Friday, Oct. 7, 2011 | 6 p.m.
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- UNLV Notebook: Following a tough week, Rebels ready to move on at UNR (10-5-2011)
- Hauck labels UNLV’s 41-16 loss to Southern Utah as ‘all-time bad’ (9-25-2011)
- BOX SCORE: Southern Utah 41, UNLV 16
- INSTANT ANALYSIS: The worst loss in UNLV football history (9-24-2011)
- 2011 UNLV Football Schedule/Results
- All UNLV Football Coverage
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Ryan Greene and Ray Brewer take a quick look back at the horror film that played out 10 days ago at Sam Boyd Stadium, ending with UNLV losing to an FCS foe - Southern Utah - 41-16. The guys follow it up by previewing this weekend's Battle for the Fremont Cannon up in Reno, and what UNLV needs to accomplish to try and build some of the local buzz back before basketball season officially gets underway.
RENO — A year ago, UNLV was downed by a Nevada-Reno team that went on to finish the season 12-1, including a stunning late-season defeat of then-No. 3 Boise State.
The two teams enter this season's Battle for the Fremont Cannon both at 1-3, but they've taken very different paths to get there.
UNLV's season has been filled with some slight surprises, a major spike in a victory over Hawaii and a crushing low in a shocking loss to Southern Utah at home a week later.
As for UNR, the Wolf Pack has struggled to get off of the ground over a four-road-game stretch to start the season, including trips to face Oregon and Boise State.
Still, Chris Ault's club takes the field for its home opener as roughly a three-touchdown favorite. Here's a closer look at why, and what UNLV will have to do right to get the Cannon back for the first time since 2004.
1) Will the road woes continue?
The Rebels' struggles away from Sam Boyd Stadium in 2010 under Bobby Hauck were far from minor. They went 0-7 on the road and lost each of those games by an average margin of more than 30 points. In two roadies this season, the Rebels are 0-2, having lost to Wisconsin and Washington State by a combined margin of 110-24. The atmosphere at Mackay Stadium should be just as intense as anything they've seen this season, with the UNR fans having had to wait so long for their team's home opener. The key for UNLV in overcoming this? It's simple: Score first. In the nine road games the Rebels have played with Hauck at the helm, they've never led. An early score would provide some much-needed confidence for a team that hasn't shown much of it away from its friendly confines in quite a while.
2) Defense must stay strong
Despite the mixed bag in terms of scoreboard results for UNLV in its last two games, one thing has remained consistent: The Rebels' defense is actually playing pretty well. They've only allowed 546 yards of total offense in the two games combined, including only 84 on the ground. To boot, they've only given up 30 points since the Sept. 10 debacle at Washington State. The next step is creating extra possessions for the offense. In that stretch, UNLV has forced six turnovers.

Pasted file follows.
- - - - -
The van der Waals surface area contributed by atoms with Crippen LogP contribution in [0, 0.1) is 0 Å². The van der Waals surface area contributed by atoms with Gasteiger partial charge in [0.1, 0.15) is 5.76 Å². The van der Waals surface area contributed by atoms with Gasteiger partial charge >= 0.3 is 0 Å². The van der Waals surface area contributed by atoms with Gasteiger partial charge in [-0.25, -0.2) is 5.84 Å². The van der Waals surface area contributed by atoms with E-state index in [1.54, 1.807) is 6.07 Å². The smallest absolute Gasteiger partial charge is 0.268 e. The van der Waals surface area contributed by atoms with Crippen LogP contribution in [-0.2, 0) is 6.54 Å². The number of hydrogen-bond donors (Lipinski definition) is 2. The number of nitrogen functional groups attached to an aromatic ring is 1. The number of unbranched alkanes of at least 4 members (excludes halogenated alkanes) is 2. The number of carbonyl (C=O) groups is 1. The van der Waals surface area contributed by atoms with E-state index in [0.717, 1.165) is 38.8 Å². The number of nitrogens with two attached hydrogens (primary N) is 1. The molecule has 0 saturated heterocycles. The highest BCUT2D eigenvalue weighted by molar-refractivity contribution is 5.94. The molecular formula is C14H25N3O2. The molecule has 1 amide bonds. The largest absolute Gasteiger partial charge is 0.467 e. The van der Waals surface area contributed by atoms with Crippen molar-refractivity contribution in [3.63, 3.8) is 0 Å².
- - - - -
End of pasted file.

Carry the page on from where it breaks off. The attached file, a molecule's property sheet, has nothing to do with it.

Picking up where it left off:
3) Who's behind center for UNR?
Will it be senior Tyler Lantrip or freshman Cody Fajardo? In Reno, it seems like that's the million-dollar question of the last week. Lantrip has been the Pack's starter and seen the bulk of the snaps over four games, but he's struggled, completing just 53.3 percent of his passes with two TD tosses and five picks. Fajardo, who it appears is the program's quarterback of the future and a much more natural fit within its offense, came up big in a narrow loss at Texas Tech two weeks ago but was called out by Ault after missing the team's loss last week at Boise State. Ault felt Fajardo could have worked harder to come back from a shoulder injury that sidelined him. Lingering behind both is another freshman in Mason Magleby. If it turns into a game of musical quarterbacks, UNLV's recently stout defense might be able to grab the upper hand.
4) Meanwhile, a big spot for Caleb Herring
UNLV sophomore QB Caleb Herring learned some tough — even embarrassing — lessons on Sept. 24 in the loss to SUU, throwing three interceptions that were all returned for touchdowns. Herring's problem in that game wasn't necessarily overconfidence, but instead, it was a case of growing pains for the first-year starter who will likely have another night or two like that as the season progresses. UNLV doesn't need him to beat UNR with his arm alone, though. They need him to use his head and play more like the quarterback who only turned the ball over once in his first three career starts. The UNLV staff might want to ease him back in after that rough outing, and instead of seeing him throw the ball 41 times again, don't be shocked if UNLV tries to rely early and often on its fledgling run game.
5) The x-factors
For UNR, it's going to be Las Vegas native Mike Ball, who as a freshman in 2009 blew up out of nowhere against his hometown school, rushing for 184 yards and five TDs off of just 15 carries in a 63-28 blowout. He played that day with a vendetta against the program that he felt overlooked him coming out of high school, and after missing last year's meeting in Vegas, expect him to be pretty fired up for this one. He leads the Wolf Pack in rushing this season with 374 yards and a 4.4 yards-per-carry average.
On UNLV's side, Phillip Payne is far from a sleeper, but Herring might want to find ways to get the ball in the senior receiver's hands as much as possible. He's coming off of a career night against Southern Utah, having caught 13 passes for 175 yards and a score in the losing effort. For whatever reason, UNR has had a tough time matching up with him in the last two meetings, as he combined for 18 grabs and 282 yards in those two games. The Rebels will likely need him to stretch the field again.